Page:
Research Approach: Design-Based Research

To comprehensively address the different problem situations and acquire a theoretical understanding of teaching and learning in the specific context, we develop, evaluate, and conduct research based on principles of development research, also known as Design-Based Research.

Development research aims to make an exemplary contribution to solving an educational problem and thereby generate “useful” theories that are context-bound but relevant for broader practice. Questions such as “What works where, when, for whom, and why?” are at the center of interest.

Principles of DBR

Important principles of this type of research include criteria such as novelty, usefulness, sustainable innovation, cyclical improvement, intervention in unfiltered practice, (interdisciplinary) collaboration, and the dissolution of traditional roles within research (see Jahn & Kenner, 2018). The core principles of development research, according to Fishman et al. (2013), are:

  • A focus on relevant practical problems, taking into account the multiple perspectives of the actors involved.
  • A commitment to collaborative and iterative development of an educational design or intervention.
  • Deliberate engagement in generating theories and knowledge related to teaching and learning and the implementation of the intervention through systematic research.
  • Targeted exploration of how capacities can be created to continuously and sustainably transform practice.

These aspects are central to us as an institution when developing and testing target group-specific, subject-specific, or faculty-specific offers.

DBR Cycle

The following figure illustrates relevant steps in the development, testing, and evaluation of measures:

Generic model of development research (following McKenney & Reeves 2012; Reinmann, 2014)
  1. The development research process begins with an in-depth analysis and definition of the practical problem and the specific context from various perspectives. At the same time, the state of research on the topic is reviewed and processed. By examining current publications, we obtain important impulses for innovative educational designs and development principles (see, for example, the book reviews in the Infothek Lehre).
  2. The development of the intervention is adapted to the target context. There is a constant recourse to the results of the context analysis. The draft solution is played through mentally, at the same time reflections on the course of the process take place.
  3. The intervention is then tested, evaluated and reflected upon several times. In each iteration, the procedure is refined on the basis of the new findings.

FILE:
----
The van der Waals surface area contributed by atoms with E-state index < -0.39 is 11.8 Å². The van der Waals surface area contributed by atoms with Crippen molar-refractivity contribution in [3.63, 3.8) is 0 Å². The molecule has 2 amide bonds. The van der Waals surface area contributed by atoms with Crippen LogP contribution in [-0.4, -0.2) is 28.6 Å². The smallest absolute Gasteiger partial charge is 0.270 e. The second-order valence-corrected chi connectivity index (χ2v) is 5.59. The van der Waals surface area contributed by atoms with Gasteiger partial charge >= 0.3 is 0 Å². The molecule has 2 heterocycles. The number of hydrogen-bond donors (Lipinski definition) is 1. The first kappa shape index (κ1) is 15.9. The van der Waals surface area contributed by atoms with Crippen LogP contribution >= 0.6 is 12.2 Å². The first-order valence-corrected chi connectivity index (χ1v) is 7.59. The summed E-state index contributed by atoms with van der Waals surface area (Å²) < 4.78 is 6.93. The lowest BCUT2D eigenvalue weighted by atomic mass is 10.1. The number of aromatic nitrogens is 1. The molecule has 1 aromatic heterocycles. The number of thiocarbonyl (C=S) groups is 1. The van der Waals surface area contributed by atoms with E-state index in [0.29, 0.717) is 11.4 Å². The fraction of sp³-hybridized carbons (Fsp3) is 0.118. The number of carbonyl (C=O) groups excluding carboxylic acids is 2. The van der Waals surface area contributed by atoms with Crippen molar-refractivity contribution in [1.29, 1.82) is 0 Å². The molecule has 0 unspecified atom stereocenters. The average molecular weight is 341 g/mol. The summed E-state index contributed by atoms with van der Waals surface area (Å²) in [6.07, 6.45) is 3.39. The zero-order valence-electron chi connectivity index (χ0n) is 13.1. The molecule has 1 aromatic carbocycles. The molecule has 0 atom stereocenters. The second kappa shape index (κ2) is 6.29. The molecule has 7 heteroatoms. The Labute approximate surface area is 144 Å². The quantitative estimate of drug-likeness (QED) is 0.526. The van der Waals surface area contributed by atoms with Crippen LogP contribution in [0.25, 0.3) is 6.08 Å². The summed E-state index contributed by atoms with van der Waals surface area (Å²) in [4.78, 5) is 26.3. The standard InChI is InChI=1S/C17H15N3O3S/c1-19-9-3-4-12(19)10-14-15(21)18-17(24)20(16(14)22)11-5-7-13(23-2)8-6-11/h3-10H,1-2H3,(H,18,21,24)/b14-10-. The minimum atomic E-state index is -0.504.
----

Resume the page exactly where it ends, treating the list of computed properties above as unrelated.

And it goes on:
4. The process ends when a satisfactory solution to the initial problem has been found and a differentiated, theoretical understanding has been gained in the process. The repeated testing of the intervention is accompanied by the differentiation of the design principles and the theoretical understanding.

Approach and Methodical Procedure

In testing and reflecting the interventions, we emphasize a high degree of methodological openness to enable triangulation. All methods from the toolbox of empirical social research can be utilized. In this process, theoretical or design key factors that are crucial to the success or failure of the intervention are identified. The process concludes when a satisfactory solution to the initial problem is found, and a nuanced theoretical understanding is gained.

Presentation: Introduction to DBR

In the context of a short lecture at the Teaching 2020 theme month at FAU Erlangen-Nuremberg, Dr. Dirk Jahn introduces Design Based Research:

Dr. Dirk Jahn: Design Based Research - Kurzeinführung mit Beispiel

DBR at the FBZHL

In designing and in testing, we work closely and at eye level with the relevant partners, e.g. in subject-specific or faculty-specific offers. Another example of the use of DBR in our practice is the Scholarship of Teaching and Learning.


Fishman, B. J., Penuel, W. R., Allen, A.-R., Cheng, B. H., & National Society for the Study of Education. (2013). Design-Based Implementation Research: Theories, Methods, and Exemplars.

Jahn, D. (2014). Durch das praktische Gestalten von didaktischen Designs nützliche Erkenntnisse gewinnen: Eine Einführung in die Gestaltungsforschung. Wirtschaft und Erziehung, 66, 3–15.

Jahn, D. (2017). Entwicklungsforschung aus einer handlungstheoretischen Perspektive: Was Design Based Research von Hannah Arendt lernen könnte. EDeR – Educational Design Research, 1(2), 1–17. [PDF]

Jahn, D., & Kenner, A. (2018). Hochschuldidaktische Entwicklungsforschung in Serviceeinrichtungen. In B. Berendt, A. Fleischmann, N. Schaper, B. Szczyrba, M. Wiemer, & J. Wildt (Hrsg.), Neues Handbuch Hochschullehre (Bd. 85, S. 1–22). DUZ Medienhaus.

McKenney, S. E., & Reeves, T. C. (2012). Conducting educational design research. Routledge.

Reinmann, G. (2014). Welchen Stellenwert hat die Entwicklung im Kontext von Design Research? Wie wird Entwicklung zu einem wissenschaftlichen Akt? In D. Euler & P. F. E. Sloane (Hrsg.), Design-Based Research. Franz Steiner Verlag.

DBR Network

You can find blog posts from the DBR Network and other information about the network here.